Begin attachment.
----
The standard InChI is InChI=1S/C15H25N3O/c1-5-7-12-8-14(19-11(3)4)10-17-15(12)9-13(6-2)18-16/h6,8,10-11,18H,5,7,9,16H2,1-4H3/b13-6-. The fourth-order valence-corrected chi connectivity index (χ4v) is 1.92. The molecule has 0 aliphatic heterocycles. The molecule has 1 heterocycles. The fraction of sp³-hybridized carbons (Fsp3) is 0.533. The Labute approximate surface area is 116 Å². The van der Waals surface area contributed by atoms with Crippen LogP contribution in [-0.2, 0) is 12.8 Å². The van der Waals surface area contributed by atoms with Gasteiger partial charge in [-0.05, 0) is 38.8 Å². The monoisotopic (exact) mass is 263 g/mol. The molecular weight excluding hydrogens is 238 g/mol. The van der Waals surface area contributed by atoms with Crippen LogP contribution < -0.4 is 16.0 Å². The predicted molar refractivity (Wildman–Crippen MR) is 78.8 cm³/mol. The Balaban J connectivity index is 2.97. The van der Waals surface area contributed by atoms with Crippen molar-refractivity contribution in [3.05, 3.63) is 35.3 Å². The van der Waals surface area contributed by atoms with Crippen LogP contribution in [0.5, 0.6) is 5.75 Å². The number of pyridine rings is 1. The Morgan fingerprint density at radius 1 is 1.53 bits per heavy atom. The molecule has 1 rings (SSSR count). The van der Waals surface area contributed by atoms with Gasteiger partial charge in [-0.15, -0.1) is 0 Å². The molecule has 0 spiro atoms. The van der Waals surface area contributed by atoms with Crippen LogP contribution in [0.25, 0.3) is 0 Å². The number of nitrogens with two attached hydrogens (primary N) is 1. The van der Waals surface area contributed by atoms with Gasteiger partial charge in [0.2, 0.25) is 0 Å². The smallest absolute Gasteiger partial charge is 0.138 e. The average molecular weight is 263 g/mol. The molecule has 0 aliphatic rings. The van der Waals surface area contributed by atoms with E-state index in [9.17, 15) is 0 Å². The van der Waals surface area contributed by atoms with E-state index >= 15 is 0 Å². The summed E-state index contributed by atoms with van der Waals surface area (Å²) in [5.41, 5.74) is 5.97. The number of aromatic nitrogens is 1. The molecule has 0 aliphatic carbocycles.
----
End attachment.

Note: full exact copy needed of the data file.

The standard InChI is InChI=1S/C15H25N3O/c1-5-7-12-8-14(19-11(3)4)10-17-15(12)9-13(6-2)18-16/h6,8,10-11,18H,5,7,9,16H2,1-4H3/b13-6-. The fourth-order valence-corrected chi connectivity index (χ4v) is 1.92. The molecule has 0 aliphatic heterocycles. The molecule has 1 heterocycles. The fraction of sp³-hybridized carbons (Fsp3) is 0.533. The Labute approximate surface area is 116 Å². The van der Waals surface area contributed by atoms with Crippen LogP contribution in [-0.2, 0) is 12.8 Å². The van der Waals surface area contributed by atoms with Gasteiger partial charge in [-0.05, 0) is 38.8 Å². The monoisotopic (exact) mass is 263 g/mol. The molecular weight excluding hydrogens is 238 g/mol. The van der Waals surface area contributed by atoms with Crippen LogP contribution < -0.4 is 16.0 Å². The predicted molar refractivity (Wildman–Crippen MR) is 78.8 cm³/mol. The Balaban J connectivity index is 2.97. The van der Waals surface area contributed by atoms with Crippen molar-refractivity contribution in [3.05, 3.63) is 35.3 Å². The van der Waals surface area contributed by atoms with Crippen LogP contribution in [0.5, 0.6) is 5.75 Å². The number of pyridine rings is 1. The Morgan fingerprint density at radius 1 is 1.53 bits per heavy atom. The molecule has 1 rings (SSSR count). The van der Waals surface area contributed by atoms with Gasteiger partial charge in [-0.15, -0.1) is 0 Å². The molecule has 0 spiro atoms. The van der Waals surface area contributed by atoms with Crippen LogP contribution in [0.25, 0.3) is 0 Å². The number of nitrogens with two attached hydrogens (primary N) is 1. The van der Waals surface area contributed by atoms with Gasteiger partial charge in [0.2, 0.25) is 0 Å². The smallest absolute Gasteiger partial charge is 0.138 e. The average molecular weight is 263 g/mol. The molecule has 0 aliphatic rings. The van der Waals surface area contributed by atoms with E-state index in [9.17, 15) is 0 Å². The van der Waals surface area contributed by atoms with E-state index >= 15 is 0 Å². The summed E-state index contributed by atoms with van der Waals surface area (Å²) in [5.41, 5.74) is 5.97. The number of aromatic nitrogens is 1. The molecule has 0 aliphatic carbocycles.